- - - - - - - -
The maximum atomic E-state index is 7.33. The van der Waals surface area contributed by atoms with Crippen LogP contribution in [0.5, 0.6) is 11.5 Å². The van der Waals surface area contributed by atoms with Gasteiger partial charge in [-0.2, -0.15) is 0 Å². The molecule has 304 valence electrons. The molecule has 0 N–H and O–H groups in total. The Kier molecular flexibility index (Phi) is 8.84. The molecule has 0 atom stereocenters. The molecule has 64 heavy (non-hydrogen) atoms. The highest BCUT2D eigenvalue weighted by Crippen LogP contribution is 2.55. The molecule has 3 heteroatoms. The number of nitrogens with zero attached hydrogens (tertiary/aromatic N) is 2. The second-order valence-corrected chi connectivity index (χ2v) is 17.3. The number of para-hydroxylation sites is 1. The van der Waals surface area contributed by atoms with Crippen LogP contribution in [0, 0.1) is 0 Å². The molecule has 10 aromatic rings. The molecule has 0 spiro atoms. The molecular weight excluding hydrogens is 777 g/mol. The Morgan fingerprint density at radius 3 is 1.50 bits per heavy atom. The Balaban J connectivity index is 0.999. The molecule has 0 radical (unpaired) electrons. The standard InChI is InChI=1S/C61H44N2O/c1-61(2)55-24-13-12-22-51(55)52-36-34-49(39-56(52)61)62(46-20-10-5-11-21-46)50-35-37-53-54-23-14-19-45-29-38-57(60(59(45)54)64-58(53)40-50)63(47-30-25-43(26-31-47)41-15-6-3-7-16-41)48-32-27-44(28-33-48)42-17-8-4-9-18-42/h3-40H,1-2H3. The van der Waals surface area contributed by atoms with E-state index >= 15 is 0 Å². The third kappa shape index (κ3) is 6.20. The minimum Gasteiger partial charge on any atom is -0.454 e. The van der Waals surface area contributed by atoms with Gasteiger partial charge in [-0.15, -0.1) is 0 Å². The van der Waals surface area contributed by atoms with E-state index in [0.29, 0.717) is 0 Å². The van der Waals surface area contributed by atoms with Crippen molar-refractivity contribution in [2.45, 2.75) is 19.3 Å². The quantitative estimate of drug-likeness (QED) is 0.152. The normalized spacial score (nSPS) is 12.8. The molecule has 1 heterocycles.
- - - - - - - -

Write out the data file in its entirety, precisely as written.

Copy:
The maximum atomic E-state index is 7.33. The van der Waals surface area contributed by atoms with Crippen LogP contribution in [0.5, 0.6) is 11.5 Å². The van der Waals surface area contributed by atoms with Gasteiger partial charge in [-0.2, -0.15) is 0 Å². The molecule has 304 valence electrons. The molecule has 0 N–H and O–H groups in total. The Kier molecular flexibility index (Phi) is 8.84. The molecule has 0 atom stereocenters. The molecule has 64 heavy (non-hydrogen) atoms. The highest BCUT2D eigenvalue weighted by Crippen LogP contribution is 2.55. The molecule has 3 heteroatoms. The number of nitrogens with zero attached hydrogens (tertiary/aromatic N) is 2. The second-order valence-corrected chi connectivity index (χ2v) is 17.3. The number of para-hydroxylation sites is 1. The van der Waals surface area contributed by atoms with Crippen LogP contribution in [0, 0.1) is 0 Å². The molecule has 10 aromatic rings. The molecule has 0 spiro atoms. The molecular weight excluding hydrogens is 777 g/mol. The Morgan fingerprint density at radius 3 is 1.50 bits per heavy atom. The Balaban J connectivity index is 0.999. The molecule has 0 radical (unpaired) electrons. The standard InChI is InChI=1S/C61H44N2O/c1-61(2)55-24-13-12-22-51(55)52-36-34-49(39-56(52)61)62(46-20-10-5-11-21-46)50-35-37-53-54-23-14-19-45-29-38-57(60(59(45)54)64-58(53)40-50)63(47-30-25-43(26-31-47)41-15-6-3-7-16-41)48-32-27-44(28-33-48)42-17-8-4-9-18-42/h3-40H,1-2H3. The van der Waals surface area contributed by atoms with E-state index >= 15 is 0 Å². The third kappa shape index (κ3) is 6.20. The minimum Gasteiger partial charge on any atom is -0.454 e. The van der Waals surface area contributed by atoms with Gasteiger partial charge in [-0.15, -0.1) is 0 Å². The van der Waals surface area contributed by atoms with E-state index in [0.29, 0.717) is 0 Å². The van der Waals surface area contributed by atoms with Crippen molar-refractivity contribution in [2.45, 2.75) is 19.3 Å². The quantitative estimate of drug-likeness (QED) is 0.152. The normalized spacial score (nSPS) is 12.8. The molecule has 1 heterocycles.